Ethiopia’s Kenenisa Bekele won a grueling battle with Kenya’s Wilson Kipsang en route to winning the BMW Berlin Marathon on Sunday in 2:03:03, the second fastest time in history on a record-eligible course.

Bekele took command of the race entering the final kilometer, surging away from former world-record holder Kipsang to take his first victory in Berlin, averaging 4:41.48 per mile and smashing Haile Gebrselassie’s Ethiopian record of 2:03:59 in the process. The world record of 2:02:57 was set by Kenyan Dennis Kimetto a year ago in Berlin.

The women’s race saw Ethiopia’s Aberu Kebede take victory in commanding fashion, running 2:20:45 to come home more than three minutes clear of compatriot Birhane Dibaba.

American Mike Wardian, who is on a quest to run all five Marathon Majors (Tokyo, Boston, London, Berlin, Chicago and New York) in 2016 faster than anyone in history, finished in 2:28:19 to stay on pace with only the Oct. 9 Chicago Marathon and Nov. 6 New York City Marathon remaining.

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In mild, calm conditions in the German capital, the pace was blistering from the outset, with a group of eight going through halfway in 1:01:11. At the 30K mark, reached in 1:26:26, Kipsang was the one pushing things along at the front, joined by compatriot Alfers Lagat. However, Bekele always remained in touch, and despite dropping back on several occasions, he trailed Kipsang by just five seconds as they reached 35K, more than enough contact for a man with a track pedigree like Bekele, who still holds the world records in the 5,000m (12:37.35) and 10,000m (26:17.35).

Bekele slowly reeled in his target over the kilometres that followed, clocking off consistent splits and running alongside Kipsang at the 40K mark before making his decisive move. Bekele changed gears impressively with just over a kilometer to run, a move Kipsang  simply couldn’t match.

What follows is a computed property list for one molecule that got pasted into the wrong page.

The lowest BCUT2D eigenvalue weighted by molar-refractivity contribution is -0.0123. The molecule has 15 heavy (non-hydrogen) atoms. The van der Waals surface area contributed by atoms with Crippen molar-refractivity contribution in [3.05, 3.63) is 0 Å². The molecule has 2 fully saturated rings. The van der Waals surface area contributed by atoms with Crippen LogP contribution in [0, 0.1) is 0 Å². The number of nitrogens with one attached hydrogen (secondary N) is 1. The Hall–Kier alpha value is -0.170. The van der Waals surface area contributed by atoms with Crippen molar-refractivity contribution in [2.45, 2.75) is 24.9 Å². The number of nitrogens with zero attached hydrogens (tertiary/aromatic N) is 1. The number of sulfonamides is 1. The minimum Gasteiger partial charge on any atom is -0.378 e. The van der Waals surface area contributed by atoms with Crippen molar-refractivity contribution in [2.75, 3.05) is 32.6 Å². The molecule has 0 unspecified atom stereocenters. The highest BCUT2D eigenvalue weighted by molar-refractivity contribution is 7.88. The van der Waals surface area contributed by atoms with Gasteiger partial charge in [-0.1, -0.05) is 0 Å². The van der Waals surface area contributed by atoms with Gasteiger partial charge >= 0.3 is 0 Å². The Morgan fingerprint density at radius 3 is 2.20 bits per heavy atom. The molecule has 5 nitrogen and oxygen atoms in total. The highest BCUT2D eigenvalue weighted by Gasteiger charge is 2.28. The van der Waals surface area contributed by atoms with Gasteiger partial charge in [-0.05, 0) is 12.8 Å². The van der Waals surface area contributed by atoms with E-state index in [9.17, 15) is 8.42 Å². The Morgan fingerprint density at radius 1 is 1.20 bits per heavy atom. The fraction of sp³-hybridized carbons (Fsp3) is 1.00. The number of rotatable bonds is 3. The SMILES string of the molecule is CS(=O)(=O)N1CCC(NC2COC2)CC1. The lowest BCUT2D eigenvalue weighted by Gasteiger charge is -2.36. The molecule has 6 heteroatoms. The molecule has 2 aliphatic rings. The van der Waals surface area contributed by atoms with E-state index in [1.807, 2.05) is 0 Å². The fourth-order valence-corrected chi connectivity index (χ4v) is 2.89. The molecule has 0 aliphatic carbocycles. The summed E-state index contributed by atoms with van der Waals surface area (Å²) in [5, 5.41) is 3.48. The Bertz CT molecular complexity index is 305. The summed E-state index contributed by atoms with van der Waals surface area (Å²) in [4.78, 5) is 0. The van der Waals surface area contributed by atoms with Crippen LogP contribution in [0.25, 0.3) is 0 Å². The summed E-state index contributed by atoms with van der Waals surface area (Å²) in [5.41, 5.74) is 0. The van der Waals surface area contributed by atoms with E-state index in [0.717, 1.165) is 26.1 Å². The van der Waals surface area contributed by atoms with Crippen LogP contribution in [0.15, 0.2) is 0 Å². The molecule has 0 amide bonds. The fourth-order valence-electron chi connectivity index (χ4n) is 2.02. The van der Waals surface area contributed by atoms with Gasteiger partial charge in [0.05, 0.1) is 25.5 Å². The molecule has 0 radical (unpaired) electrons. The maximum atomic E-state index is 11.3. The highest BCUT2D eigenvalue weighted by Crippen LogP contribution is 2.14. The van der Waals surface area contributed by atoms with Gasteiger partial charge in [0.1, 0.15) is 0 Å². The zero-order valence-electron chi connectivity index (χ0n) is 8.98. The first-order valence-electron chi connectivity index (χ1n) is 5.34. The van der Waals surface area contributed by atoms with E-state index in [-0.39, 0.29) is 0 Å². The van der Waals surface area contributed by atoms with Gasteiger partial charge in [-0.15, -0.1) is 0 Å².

With nothing but the clock left to race, the 34-year-old Ethiopian powered up the home straight in the shadow of the Brandenburg Gate, but fell just short in his bid to break Dennis Kimetto’s world record of 2:02:57, set in Berlin in 2014.

“I wanted to run my personal best here,” Bekele said. “The time was fantastic but I was disappointed I missed the world record.”

Kipsang came home second in 2:03:13, and had every reason to beam with pride after taking 10 seconds off his personal best.

“It was a very nice race and my feeling was good,” he said. “I was hoping we could run a world record but to run a personal best is good. We ran a good race together. Even though [Bekele] just missed it, he will run it another day.”

Kebede, Dibaba and fellow Ethiopian Ruti Aga ran together through 15km in 49:40, but Kebede began to press on alone before halfway, which she reached in 1:09:27. From there, she extended her advantage all the way to the finish, coming up just 15 seconds shy of her personal best of 2:20:30.

With her third Berlin win after 2010 and 2012 Kebede joins Berlin’s record winners Uta Pippig (Germany) and Renata Kokowska (Poland). Birhane Dibaba (2:23:58) and Ruti Aga (2:24:41) made it an all Ethiopian podium in Berlin in ideal weather conditions.

41,283 runners from 122 countries entered the 43rd edition of the race, which is part of the Abbott World Marathon Majors.